CaveCreekRay

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DOH! Sean... my bad...

Gallons/minutes... it's all so complicated!

1 gal per min. (We were told it may double as the rock cleans out from the sand and small bits. My filters seem to be running much cleaner after six years.)
60 gal an hour
1440 a day

Average water bill on town water was 14,000 gal a month so we are producing three times what we use.
 

D2Cat

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Our water bill runs between 3500 and 5000 gallons/mo. Often times in the area of 3750.

We have a 4plex on one meter, and the 4 apts do not use 14,000 gallons unless there is a problem.

Ray, you must do a lot of watering of plants!
 

Lil Foot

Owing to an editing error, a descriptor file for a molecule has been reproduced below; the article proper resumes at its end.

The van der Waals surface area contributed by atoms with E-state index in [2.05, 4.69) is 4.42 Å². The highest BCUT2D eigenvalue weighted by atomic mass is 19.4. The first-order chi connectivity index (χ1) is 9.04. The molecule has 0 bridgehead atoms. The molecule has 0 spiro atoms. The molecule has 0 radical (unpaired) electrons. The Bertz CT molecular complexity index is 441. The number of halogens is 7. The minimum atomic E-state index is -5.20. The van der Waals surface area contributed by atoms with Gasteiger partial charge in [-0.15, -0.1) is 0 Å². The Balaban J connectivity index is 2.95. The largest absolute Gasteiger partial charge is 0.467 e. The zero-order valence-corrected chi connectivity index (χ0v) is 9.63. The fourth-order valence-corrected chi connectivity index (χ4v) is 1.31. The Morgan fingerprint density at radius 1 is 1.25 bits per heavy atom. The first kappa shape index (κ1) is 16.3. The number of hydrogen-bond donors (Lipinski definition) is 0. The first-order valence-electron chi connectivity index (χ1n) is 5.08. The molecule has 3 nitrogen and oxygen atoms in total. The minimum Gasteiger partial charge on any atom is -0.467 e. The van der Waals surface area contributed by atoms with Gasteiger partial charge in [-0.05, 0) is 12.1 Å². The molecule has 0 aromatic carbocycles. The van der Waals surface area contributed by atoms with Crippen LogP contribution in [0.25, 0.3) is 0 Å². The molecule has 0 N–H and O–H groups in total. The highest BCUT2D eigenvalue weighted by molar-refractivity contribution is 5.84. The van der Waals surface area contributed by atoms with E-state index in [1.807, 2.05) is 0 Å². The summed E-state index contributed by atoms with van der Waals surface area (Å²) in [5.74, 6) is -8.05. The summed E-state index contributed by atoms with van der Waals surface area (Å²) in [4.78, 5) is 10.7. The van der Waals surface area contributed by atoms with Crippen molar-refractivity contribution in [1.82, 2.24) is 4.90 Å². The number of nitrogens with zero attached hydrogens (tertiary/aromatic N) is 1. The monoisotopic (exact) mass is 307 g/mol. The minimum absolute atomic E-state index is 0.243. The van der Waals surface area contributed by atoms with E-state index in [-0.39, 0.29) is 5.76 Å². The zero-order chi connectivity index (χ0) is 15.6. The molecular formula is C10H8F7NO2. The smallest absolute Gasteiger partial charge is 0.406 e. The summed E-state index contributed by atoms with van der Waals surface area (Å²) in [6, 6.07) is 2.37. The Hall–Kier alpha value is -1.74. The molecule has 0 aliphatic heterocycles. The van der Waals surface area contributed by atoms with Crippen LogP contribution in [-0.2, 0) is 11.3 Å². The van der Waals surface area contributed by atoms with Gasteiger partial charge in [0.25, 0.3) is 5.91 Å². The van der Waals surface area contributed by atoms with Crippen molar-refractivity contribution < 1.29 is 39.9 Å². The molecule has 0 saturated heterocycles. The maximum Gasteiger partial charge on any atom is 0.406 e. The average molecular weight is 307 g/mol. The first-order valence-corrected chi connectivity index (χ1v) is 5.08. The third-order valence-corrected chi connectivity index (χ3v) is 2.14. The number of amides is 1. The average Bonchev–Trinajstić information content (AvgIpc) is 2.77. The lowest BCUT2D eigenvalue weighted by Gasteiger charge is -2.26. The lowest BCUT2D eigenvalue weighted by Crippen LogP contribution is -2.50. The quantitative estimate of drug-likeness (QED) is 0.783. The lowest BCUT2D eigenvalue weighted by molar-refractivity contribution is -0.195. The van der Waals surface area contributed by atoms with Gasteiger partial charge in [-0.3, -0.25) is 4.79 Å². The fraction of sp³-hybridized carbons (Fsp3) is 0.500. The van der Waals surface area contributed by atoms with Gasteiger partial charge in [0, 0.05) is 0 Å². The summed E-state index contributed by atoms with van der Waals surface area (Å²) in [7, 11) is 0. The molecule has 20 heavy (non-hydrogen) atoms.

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bearbait said:
I'm scared to think of what it cost to have those wells drilled.
Two wells were drilled about an 1/8 mile from me 2-3 yrs ago. Both virtually the same depth as mine, but with only 4" casings & smaller pumps. (single family wells) One was $52K, the other was $56K. The material is alternating layers of limestone & sandstone, with some gravel/earth between.
Interestingly, one guy hired a driller who got down about 200ft and hit a 100+ft void, and lost all his drilling gear. He left, & the land owner hired a second driller. Driller #2 moved maybe 50ft all had no trouble down to full depth.
The earth can be funny
 

CaveCreekRay

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Bill,

We do have a fair amount of drip going but our service handles both the house and the barn too. It's seasonal with almost no use during winter. With nearly 7 inches of rain this month, my watering system has been off since mid November. Summer is when we use up the most. And summer doing stucco was the top use. Pools evaporate around 14k gal a year, which is another reason why we avoided one.